Come spring break, Dhruv Amin ’14 and four classmates will be flown — all expenses paid — to meet with executives from BMW at the company’s headquarters in Munich, Germany. And it’s all part of a class.
The group’s trip will mark the midway point of their project for CS 210: Software Project Experience with Corporate Partners, a two-quarter course developed by Jay Borenstein ’93 M.S. ’94, a computer science lecturer.
In CS 210, student teams work with corporations like BMW to develop software that solves a challenge the company faces. Eight corporations, including Facebook, Samsung and SAP, have sponsored a total of 16 teams this year. Teams will present their finished software product at the Stanford Software Faire in June.
Since the course was first introduced five years ago, enrollment has grown from 12 students to 77. Though Borenstein had capped CS 210 at 30 students in previous years, he decided to double the class size this year to meet skyrocketing interest and still had to turn away 15 to 20 students.
According to Borenstein, one of the reasons why so many students are attracted to the class is that it provides real-world experience in the various facets of entrepreneurship.
“It’s an exciting time for computer scientists to be able to do things entrepreneurially,” Borenstein said. “We want to equip them with the perspective of how they might use those skills to deliver in society.”
Evelyn Gillie ’10 M.S. ’12 — who enrolled in CS 210 in 2010 and who served as a course assistant in 2011 and 2012 — said that, although each corporation offers teams different challenges, the projects are similar in purpose.
“[It] can be thought of as a research product [the corporation] might not want to dedicate its own employees to work on, but belongs to a field that it’s interested in and wants to explore for the future,” Gillie said. “They want young, creative minds.”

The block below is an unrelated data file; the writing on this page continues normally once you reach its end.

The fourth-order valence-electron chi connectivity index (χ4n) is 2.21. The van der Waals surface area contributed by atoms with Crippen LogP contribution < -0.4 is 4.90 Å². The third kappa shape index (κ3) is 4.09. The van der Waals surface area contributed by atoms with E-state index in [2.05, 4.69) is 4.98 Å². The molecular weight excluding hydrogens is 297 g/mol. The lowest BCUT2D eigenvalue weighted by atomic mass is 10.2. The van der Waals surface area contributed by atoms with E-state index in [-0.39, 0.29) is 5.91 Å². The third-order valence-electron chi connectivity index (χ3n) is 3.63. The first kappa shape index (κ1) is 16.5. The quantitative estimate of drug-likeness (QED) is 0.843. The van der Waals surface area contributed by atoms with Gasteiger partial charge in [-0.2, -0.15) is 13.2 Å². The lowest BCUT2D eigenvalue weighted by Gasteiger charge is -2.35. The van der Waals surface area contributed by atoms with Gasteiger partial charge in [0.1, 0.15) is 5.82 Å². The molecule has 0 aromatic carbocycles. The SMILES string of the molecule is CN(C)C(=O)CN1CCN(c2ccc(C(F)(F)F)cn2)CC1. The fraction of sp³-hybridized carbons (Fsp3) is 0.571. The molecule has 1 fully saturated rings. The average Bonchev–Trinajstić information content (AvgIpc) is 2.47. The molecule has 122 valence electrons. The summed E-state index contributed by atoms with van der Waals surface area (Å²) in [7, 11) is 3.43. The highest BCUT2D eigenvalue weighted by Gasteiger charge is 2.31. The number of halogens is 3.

Students spend the first three weeks of the course participating in team-building exercises and learning how to manage a large-scale project. They are then paired with companies based on ranking preferences that are run through a matching algorithm.
Borenstein said he aims for diversity when selecting partner corporations and expressed appreciation for previous partners that have provided helpful liaisons to the CS 210 teams.
Each company must provide an affiliate fee of $75,000 per team, which covers the costs of sending teams to corporate headquarters, team resource budgets and salaries for the teaching team, which consists of Borenstein and three course assistants.
SAP, a company that specializes in business management software, is currently collaborating with CS 210 for the second year. SAP’s 2012 student team created Boutique.ly, a Pinterest-like product with a commercial spin that received the “Best Overall Idea” award at the Stanford Software Faire.
Anthony Reynolds, chief operating officer of SAP’s Global Solutions and Mobility Division and SAP’s liaison with the CS 210 teams, called the project “remarkable” and said that SAP has benefitted from the collaboration in many ways.
“We [can] recruit some of the best students from the Bay Area, and we have a big focus on learning from the millennial generation,” Reynolds said. “We know that the workplace is changing, and we can learn more from how Stanford students work.”
Other partner companies, such as BMW, are matched with multiple CS 210 teams in one year. This year, BMW asked its three teams to create a valuable, wearable interface that utilizes both the BMW vehicle and the Pebble smartwatch<\p><\_><\p>a watch that connects to smartphones and offers a variety of applications and alerts.
Stephen Trusheim ’13 M.S. ’14, a member of one of the teams sponsored by BMW, said that the weeks spent brainstorming a product are the most challenging.
“We’ve got to create a product that we’re passionate about [that also] has marketing opportunity, data supporting our hunches, good user feedback,” Trusheim said. “Something we can come back to and say, ‘We did a good thing there.’”
Amin, who is on a separate team also sponsored by BMW, is working to code software that can quantify driving skills by collecting various metrics from the car. The team’s algorithm will translate these metrics, such as speed, acceleration, the lane the car is driving in and its distance from the car in front of it, into a “driving score” to allow the consumer to improve his or her driving ability over time.
Amin said that the course teaches a variety of entrepreneurial skills, including building a product from the ground up and managing a budget, that he sees as extremely valuable.
“This class gives you a real-world experience,” Amin said. “I’m blown away by the quality of the class.”